I can bear testimony to the truth of the gallant Colonel's assertion, that he has on all occasions given the moat strenuous opposition to railways, and all connected with them; but I cannot bear testimony to the same course having been pursued by the hon. Member for Coventry. That right hon. Gentleman has complained of the great number of Railway Bills that were passed during the last Session of Parliament, and has reminded us of the warnings which he gave as to the ruinous consequences that would follow the enactment of those Bills, and that he predicted they would involve the country (but which I totally deny) in that distress under which it is at this moment labouring. Now, I cannot forget that I had the honour of opposing the right hon. Gentleman in a project which he had for the formation of a railway connecting the town of Coventry with a little town called Southend. There was already a railway communication between these two places, and the proposed new line would only save three minutes in the transit; but the right hon. Gentleman was a most strenuous advocate for the formation of this new railway, and implored the House to pass the Bill. If any hon. Gentleman, therefore, is implicated in passing these measures more than another, I challenge the right hon. Gentleman as being that man. We have always heard that example is better than precept. The right hon. Gentleman set the example, and his late hon. Colleague followed it, for he supported the Bill. The people of Coventry were not enamoured with the new line, and were not quite convinced that their other hon. Member was right in not following the course of his right hon. Colleague, as the result of the late election has proved. As to the powers given to these companies, I am not prepared to say whether they are too extensive or not. All those companies with which I am connected have confined themselves very much within the powers that have been given to them with regard to borrowing money. The right hon. Gentleman seems to imagine that the only parties whose interests were to be regarded were those who borrowed money, and he did not take into consideration the interests of those who lent it. Why should not the poor man who by industry had accumulated a few hundred pounds be at liberty to invest it at a high profit when the opportunity was afforded him? The right hon. Gentleman would have him, as now, lend his money at a low rate of interest to the tradesman, the tradesman to the banker, and the banker to the merchant; or he would have him deposit it with the bill broker, in order that he may sustain large mercantile houses, such as those that have broken down during the recent distressing panic. But what can be better than furnishing the people of this country with the means of a fair and legitimate investment of their money? Rely upon it, if you do not furnish it here, they will find it elsewhere. This is not the only country in which capital can be invested in railways. If men, having money, do not find opportunities for profitably investing it in this country, they will seek those opportunities abroad. When money is making only two and a half per cent in this country, is it not natural to find it embarked in foreign railways? You cannot prevent it. Men having capital will carry it to the best market; and when interest is low in the employment of capital in one direction, it will necessarily flow into other channels; and a great blessing it is that it has flown in the direction it has. Though I was one of those who felt largely the inconvenience arising from the number of lines Which were sanctioned by the House, yet, seeing the prospect of these undertakings, I believe there was no other course that the House could at that time take, though I admit it has in some slight degree been the cause of the distress, by the power it has given of the increased consumption of the poor which has since ensued. But is it not enough to account for the distress that exists in this country to refer it to the large importations of food that have taken place, without endeavouring to ascribe it to the railways? The railways hare not taken the gold out of the country. Every article they consume is the produce of British labour, and of British growth. Do we not increase your imports? and are we not enabling the poor man to lire in greater affluence, and consume more largely the produce of this country? That is all the inconvenience we occasion you; and are these things evils, and to be deplored? The right hon. Gentleman the Chancellor of the Exchequer has said that the railways have absorbed the money which Would otherwise be employed in the ordinary channels of trade; but is that money unprofitably employed? Are not the railways giving employment to large numbers of men? Do they not increase the consumption of farming produce? Is there not a great additional expenditure on horses; and are not the poor-rates considerably reduced? Depend upon it, my countrymen are too far-sighted not to know whether it is to their own interest that they should promote the formation of railways. Yet, the manufacturers are urging us not to make calls, and are advising men of property not to invest their money in railways. It would be well if these gentlemen would take advice themselves, and not give accommodation bills to foreign merchants, or carry on a forced trade by fictitious credit, thereby deranging the exchanges and interfering with the due course of commerce by the facilities which those bills afford. Had they limited their acceptances, stopped the importation of sugar and other foreign produce, and thereby kept the gold at home, they would have done some good, and have greatly mitigated the panic that has occurred. But what is their counsel to us? That we are not to expend money on labour; for it is upon labour that we do expand it. The right hon. Gentleman talks of railways paying dividends by money raised on bonds. Where does this occur? I know not. It may have occurred in his own country—in Scotland; but, I ask the right hon. Gentleman, has any railway stopped payment? Has any railway applied to the Chancellor of the Exchequer, asking for money? I believe not. I know of none. But I do know that when railway stock has been at a premium, Exchequer-bills have been at a large discount. I know that when you could not sell Exchequer-bills, you could sell railway stock; and I beg to tell the right hon. Gentleman that the public are much wiser than he gives them credit for. I do think that all this abuse of, and all this ill-feeling against railway undertakings, arises from very mistaken views of the matter. On the very first opportunity I had of expressing my opinion on the subject, I said that we could not construct railways, and at the same time import corn to a large extent. As soon as you import corn the gold leaves the country, and this necessarily contracts the circulation, so that your railway undertakings cannot proceed. For this reason I have not entered upon any new works for the last six months; but I have continued carrying on the old works, because, finding that I could procure labour at a cheaper rate than I could some little time ago, I determined to press on the works at greater speed than before. But if legislation is to interfere with the transactions of men engaged in the trading and commercial speculations of this country, then, I say, you must begin with the foreign merchant. You must tell him not to accept bills be yond a certain amount. You must tell the merchants of Liverpool that they shall not import cotton beyond a certain amount, nor accept bills beyond a limited sum. We all recollect how, in the year 1836, the Liverpool merchants went about everywhere endeavouring to raise the means to take up their acceptances. But you tell us that our case is peculiarly one for the consideration of the Legislature, because we come to Parliament asking for powers to enable us to make our railways. But it is you who force us to do so. We could make railways without your consent. We only want the land; but you say to us, "You shall not take a rood, of land without our consent, on which we can legally exact tolls." And yet you allow others to do so. Many railways are constructed in the north of England upon what is called the way-leave principle, and these require no aid from Parliament. But why this prejudice against railways? We have the same interest and as strong a desire to promote the public welfare as any other class or interest in the country; and we are quite as much prepared to make any sacrifice that may be required of us for the benefit of the country. 1 cannot object to the Bill which the right hon. Gentleman the Chancellor of the Exchequer proposes to introduce. For myself I do not want it, at the same time it may appease the angry feeling which now exists with respect to these undertakings. But I believe the best policy for this House to pursue is not to pass such Bills as the Coventry and Southend Bill, for a more absurd and ridiculous scheme was never proposed; and yet the right hon. Gentleman secured for it a majority, showing, at least, the powerful influence he possesses, and how high he stands in the estimation of the House. I won't go into the arguments which the right hon. Gentleman the Chancellor of the Exchequer read from the Economist newspaper. It was obvious from the beginning that the right hon. Gentleman was repeating the arguments of that publication; but it at length became so palpable, that he was obliged to read from the paper itself. The arguments appeared to me to be very fallacious; but it is of no use now to enter upon that question. I should like to learn from the Chancellor of the Exchequer what was the real situation of the Bank on the Saturday previous to the day when the right hon. Gentleman and the First Lord of the Treasury issued their joint letter. I should be glad to be informed what was the actual amount of the Bank reserve on that day. When some of my friends from the North waited upon the Chancellor of the Exchequer, he told them that good bills could be discounted, and that no person of good credit was refused accommodation. It so happened that I was in London on the Saturday before the letter was addressed by the noble Lord and the right hon. Gentleman to the Bank, and I had the honour of waiting upon the right hon. Gentleman, and told him that I had in my pocket some good things—some Exchequer-bills—but that they were of no use; for, though they were at a very low discount, yet I could not obtain any money on them. I told him that his own paper was undiscountable; and I believe that some of my undertakings must have stopped payment if the Government had not taken the course they did; for, although I had a large amount of Exchequer-bills, I could not get them discounted. I trust, when we come to discuss the Bank Charter Act, such changes will be made in it as will prevent the recurrence of such a crisis. The House will not do its duty to the public, nor meet the just expectations of the commercial world, if they do not make such provisions as shall in future render it impossible for any man to be destitute of the means of carrying on his undertakings while he has in his possession a large amount of Exchequer-bills. With respect to the selection of the Railway Bills to be carried on, I think you will experience some difficulty in determining that point; nor am I sure that legislation is always the best way of solving these difficulties. The commercial interest has suffered by the Acts of the Legislature; for instance, the measures adopted with respect to sugar have been the means of bringing ruin upon some of the first commercial houses in the country. In conclusion, I have only to repeat what I have already stated, that I will not oppose the introduction of the right hon. Gentleman's Bill, because I believe it will appease the public mind, though it will be inoperative as far as the companies with which I am connected are concerned.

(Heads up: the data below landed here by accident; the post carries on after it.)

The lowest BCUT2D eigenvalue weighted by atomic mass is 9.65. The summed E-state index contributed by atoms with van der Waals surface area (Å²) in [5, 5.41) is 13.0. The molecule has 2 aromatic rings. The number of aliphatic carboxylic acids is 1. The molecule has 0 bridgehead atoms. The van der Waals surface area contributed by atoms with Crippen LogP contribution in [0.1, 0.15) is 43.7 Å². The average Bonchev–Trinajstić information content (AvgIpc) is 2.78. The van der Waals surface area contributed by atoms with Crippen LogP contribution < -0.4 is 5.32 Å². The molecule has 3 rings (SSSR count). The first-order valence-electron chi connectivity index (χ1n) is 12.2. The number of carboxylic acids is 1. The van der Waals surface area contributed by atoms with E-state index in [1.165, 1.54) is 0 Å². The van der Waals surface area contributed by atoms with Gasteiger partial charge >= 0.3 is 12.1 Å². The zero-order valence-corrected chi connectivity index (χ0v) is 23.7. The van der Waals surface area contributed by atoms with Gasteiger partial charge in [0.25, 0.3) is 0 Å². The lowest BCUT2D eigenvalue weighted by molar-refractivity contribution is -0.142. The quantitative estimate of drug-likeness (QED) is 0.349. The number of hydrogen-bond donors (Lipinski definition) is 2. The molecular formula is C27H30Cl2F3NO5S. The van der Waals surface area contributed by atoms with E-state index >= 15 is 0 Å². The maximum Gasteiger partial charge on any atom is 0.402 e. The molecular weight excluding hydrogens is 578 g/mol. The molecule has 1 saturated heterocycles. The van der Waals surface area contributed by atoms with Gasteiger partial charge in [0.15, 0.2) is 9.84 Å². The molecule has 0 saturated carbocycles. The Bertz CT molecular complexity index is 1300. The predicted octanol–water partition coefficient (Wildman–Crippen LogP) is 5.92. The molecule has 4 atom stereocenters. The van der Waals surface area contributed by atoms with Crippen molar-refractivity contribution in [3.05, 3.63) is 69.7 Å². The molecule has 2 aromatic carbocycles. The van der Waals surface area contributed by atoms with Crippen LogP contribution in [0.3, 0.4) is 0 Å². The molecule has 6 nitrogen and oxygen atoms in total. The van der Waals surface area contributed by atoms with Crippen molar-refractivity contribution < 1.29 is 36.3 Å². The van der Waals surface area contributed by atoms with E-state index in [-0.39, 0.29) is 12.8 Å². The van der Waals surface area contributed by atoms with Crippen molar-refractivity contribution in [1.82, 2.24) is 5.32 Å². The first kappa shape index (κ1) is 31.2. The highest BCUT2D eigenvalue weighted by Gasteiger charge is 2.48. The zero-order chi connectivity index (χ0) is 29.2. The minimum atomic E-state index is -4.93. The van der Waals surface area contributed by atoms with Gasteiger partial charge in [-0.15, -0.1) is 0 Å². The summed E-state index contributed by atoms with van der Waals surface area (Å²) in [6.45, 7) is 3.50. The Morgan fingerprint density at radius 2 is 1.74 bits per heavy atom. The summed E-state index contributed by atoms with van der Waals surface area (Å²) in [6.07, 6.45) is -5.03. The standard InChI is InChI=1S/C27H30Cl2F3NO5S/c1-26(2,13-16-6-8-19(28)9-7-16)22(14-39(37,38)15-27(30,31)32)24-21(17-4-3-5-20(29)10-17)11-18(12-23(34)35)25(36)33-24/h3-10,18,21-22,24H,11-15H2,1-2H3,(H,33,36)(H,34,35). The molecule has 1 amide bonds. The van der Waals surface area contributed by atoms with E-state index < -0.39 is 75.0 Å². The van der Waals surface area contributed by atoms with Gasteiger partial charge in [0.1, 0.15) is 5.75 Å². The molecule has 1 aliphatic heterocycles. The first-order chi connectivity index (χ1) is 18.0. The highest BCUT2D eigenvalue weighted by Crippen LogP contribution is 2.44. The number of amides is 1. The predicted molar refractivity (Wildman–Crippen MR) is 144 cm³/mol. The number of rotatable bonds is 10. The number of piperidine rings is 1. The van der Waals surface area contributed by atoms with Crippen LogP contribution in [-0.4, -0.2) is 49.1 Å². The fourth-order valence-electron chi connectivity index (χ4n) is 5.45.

Leave given.


, in moving the appointment of a Committee on Railway Bills of this Session, stated that the Railway Bills suspended last Session would be included in the reference to the Committee.

Motion agreed to.

Committee to be nominated.